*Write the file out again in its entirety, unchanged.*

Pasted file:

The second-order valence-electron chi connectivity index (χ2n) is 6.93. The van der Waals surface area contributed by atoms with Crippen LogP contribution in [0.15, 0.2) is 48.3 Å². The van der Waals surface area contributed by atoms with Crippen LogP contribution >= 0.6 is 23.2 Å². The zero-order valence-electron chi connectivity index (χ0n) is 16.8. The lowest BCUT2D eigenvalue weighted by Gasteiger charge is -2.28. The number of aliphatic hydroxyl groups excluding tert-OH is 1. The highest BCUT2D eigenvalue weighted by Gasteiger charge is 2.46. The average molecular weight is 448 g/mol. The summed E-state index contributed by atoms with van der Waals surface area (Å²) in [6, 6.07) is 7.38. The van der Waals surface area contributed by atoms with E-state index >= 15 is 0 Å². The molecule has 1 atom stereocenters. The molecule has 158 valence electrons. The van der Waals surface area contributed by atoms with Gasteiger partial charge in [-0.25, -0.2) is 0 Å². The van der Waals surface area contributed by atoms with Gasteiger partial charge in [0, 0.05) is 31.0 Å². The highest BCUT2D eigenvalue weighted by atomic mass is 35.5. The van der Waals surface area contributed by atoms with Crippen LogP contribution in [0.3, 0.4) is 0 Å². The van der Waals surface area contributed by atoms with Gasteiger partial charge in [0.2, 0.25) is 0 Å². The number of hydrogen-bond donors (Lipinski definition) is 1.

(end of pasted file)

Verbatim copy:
The second-order valence-electron chi connectivity index (χ2n) is 6.93. The van der Waals surface area contributed by atoms with Crippen LogP contribution in [0.15, 0.2) is 48.3 Å². The van der Waals surface area contributed by atoms with Crippen LogP contribution >= 0.6 is 23.2 Å². The zero-order valence-electron chi connectivity index (χ0n) is 16.8. The lowest BCUT2D eigenvalue weighted by Gasteiger charge is -2.28. The number of aliphatic hydroxyl groups excluding tert-OH is 1. The highest BCUT2D eigenvalue weighted by Gasteiger charge is 2.46. The average molecular weight is 448 g/mol. The summed E-state index contributed by atoms with van der Waals surface area (Å²) in [6, 6.07) is 7.38. The van der Waals surface area contributed by atoms with E-state index >= 15 is 0 Å². The molecule has 1 atom stereocenters. The molecule has 158 valence electrons. The van der Waals surface area contributed by atoms with Gasteiger partial charge in [-0.25, -0.2) is 0 Å². The van der Waals surface area contributed by atoms with Gasteiger partial charge in [0, 0.05) is 31.0 Å². The highest BCUT2D eigenvalue weighted by atomic mass is 35.5. The van der Waals surface area contributed by atoms with Crippen LogP contribution in [0.3, 0.4) is 0 Å². The van der Waals surface area contributed by atoms with Gasteiger partial charge in [0.2, 0.25) is 0 Å². The number of hydrogen-bond donors (Lipinski definition) is 1.